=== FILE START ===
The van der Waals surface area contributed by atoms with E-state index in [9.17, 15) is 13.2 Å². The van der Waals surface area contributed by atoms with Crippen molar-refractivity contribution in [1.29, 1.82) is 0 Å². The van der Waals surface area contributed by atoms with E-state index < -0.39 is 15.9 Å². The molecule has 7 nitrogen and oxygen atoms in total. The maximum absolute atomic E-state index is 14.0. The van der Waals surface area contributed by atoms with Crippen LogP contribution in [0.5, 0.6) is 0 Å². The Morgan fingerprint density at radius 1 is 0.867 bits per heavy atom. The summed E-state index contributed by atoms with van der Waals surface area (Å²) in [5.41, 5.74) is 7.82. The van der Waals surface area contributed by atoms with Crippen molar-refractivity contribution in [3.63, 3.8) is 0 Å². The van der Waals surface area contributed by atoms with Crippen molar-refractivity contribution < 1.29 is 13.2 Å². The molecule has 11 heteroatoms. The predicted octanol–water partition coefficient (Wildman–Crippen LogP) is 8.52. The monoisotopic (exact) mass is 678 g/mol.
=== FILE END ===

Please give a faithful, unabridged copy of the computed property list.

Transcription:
The van der Waals surface area contributed by atoms with E-state index in [9.17, 15) is 13.2 Å². The van der Waals surface area contributed by atoms with Crippen molar-refractivity contribution in [1.29, 1.82) is 0 Å². The van der Waals surface area contributed by atoms with E-state index < -0.39 is 15.9 Å². The molecule has 7 nitrogen and oxygen atoms in total. The maximum absolute atomic E-state index is 14.0. The van der Waals surface area contributed by atoms with Crippen LogP contribution in [0.5, 0.6) is 0 Å². The Morgan fingerprint density at radius 1 is 0.867 bits per heavy atom. The summed E-state index contributed by atoms with van der Waals surface area (Å²) in [5.41, 5.74) is 7.82. The van der Waals surface area contributed by atoms with Crippen molar-refractivity contribution in [3.63, 3.8) is 0 Å². The van der Waals surface area contributed by atoms with Crippen molar-refractivity contribution < 1.29 is 13.2 Å². The molecule has 11 heteroatoms. The predicted octanol–water partition coefficient (Wildman–Crippen LogP) is 8.52. The monoisotopic (exact) mass is 678 g/mol.